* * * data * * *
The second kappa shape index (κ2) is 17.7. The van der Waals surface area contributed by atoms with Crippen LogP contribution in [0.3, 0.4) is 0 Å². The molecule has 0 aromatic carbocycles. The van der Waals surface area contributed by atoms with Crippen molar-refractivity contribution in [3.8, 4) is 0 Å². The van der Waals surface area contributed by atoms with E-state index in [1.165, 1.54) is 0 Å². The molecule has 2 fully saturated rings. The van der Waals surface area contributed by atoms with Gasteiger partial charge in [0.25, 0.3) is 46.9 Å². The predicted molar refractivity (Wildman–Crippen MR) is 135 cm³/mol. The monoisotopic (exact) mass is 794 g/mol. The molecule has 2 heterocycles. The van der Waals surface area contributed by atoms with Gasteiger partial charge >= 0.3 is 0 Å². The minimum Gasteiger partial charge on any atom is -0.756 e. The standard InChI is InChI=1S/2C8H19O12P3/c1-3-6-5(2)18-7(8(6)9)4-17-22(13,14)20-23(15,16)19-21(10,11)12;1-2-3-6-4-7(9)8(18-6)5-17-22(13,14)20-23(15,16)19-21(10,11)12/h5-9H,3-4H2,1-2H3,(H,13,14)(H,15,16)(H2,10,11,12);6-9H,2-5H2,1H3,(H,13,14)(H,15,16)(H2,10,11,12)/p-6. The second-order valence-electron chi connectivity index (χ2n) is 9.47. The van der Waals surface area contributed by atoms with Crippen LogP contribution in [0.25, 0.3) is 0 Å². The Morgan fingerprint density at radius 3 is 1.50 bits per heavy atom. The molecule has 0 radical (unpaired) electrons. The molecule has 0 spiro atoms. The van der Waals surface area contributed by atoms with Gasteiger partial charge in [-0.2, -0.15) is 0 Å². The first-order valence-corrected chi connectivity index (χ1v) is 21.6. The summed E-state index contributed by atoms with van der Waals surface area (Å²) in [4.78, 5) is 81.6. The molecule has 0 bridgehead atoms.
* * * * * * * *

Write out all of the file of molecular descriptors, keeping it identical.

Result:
The second kappa shape index (κ2) is 17.7. The van der Waals surface area contributed by atoms with Crippen LogP contribution in [0.3, 0.4) is 0 Å². The molecule has 0 aromatic carbocycles. The van der Waals surface area contributed by atoms with Crippen molar-refractivity contribution in [3.8, 4) is 0 Å². The van der Waals surface area contributed by atoms with E-state index in [1.165, 1.54) is 0 Å². The molecule has 2 fully saturated rings. The van der Waals surface area contributed by atoms with Gasteiger partial charge in [0.25, 0.3) is 46.9 Å². The predicted molar refractivity (Wildman–Crippen MR) is 135 cm³/mol. The monoisotopic (exact) mass is 794 g/mol. The molecule has 2 heterocycles. The van der Waals surface area contributed by atoms with Gasteiger partial charge >= 0.3 is 0 Å². The minimum Gasteiger partial charge on any atom is -0.756 e. The standard InChI is InChI=1S/2C8H19O12P3/c1-3-6-5(2)18-7(8(6)9)4-17-22(13,14)20-23(15,16)19-21(10,11)12;1-2-3-6-4-7(9)8(18-6)5-17-22(13,14)20-23(15,16)19-21(10,11)12/h5-9H,3-4H2,1-2H3,(H,13,14)(H,15,16)(H2,10,11,12);6-9H,2-5H2,1H3,(H,13,14)(H,15,16)(H2,10,11,12)/p-6. The second-order valence-electron chi connectivity index (χ2n) is 9.47. The van der Waals surface area contributed by atoms with Crippen LogP contribution in [0.25, 0.3) is 0 Å². The Morgan fingerprint density at radius 3 is 1.50 bits per heavy atom. The molecule has 0 radical (unpaired) electrons. The molecule has 0 spiro atoms. The van der Waals surface area contributed by atoms with Gasteiger partial charge in [-0.2, -0.15) is 0 Å². The first-order valence-corrected chi connectivity index (χ1v) is 21.6. The summed E-state index contributed by atoms with van der Waals surface area (Å²) in [4.78, 5) is 81.6. The molecule has 0 bridgehead atoms.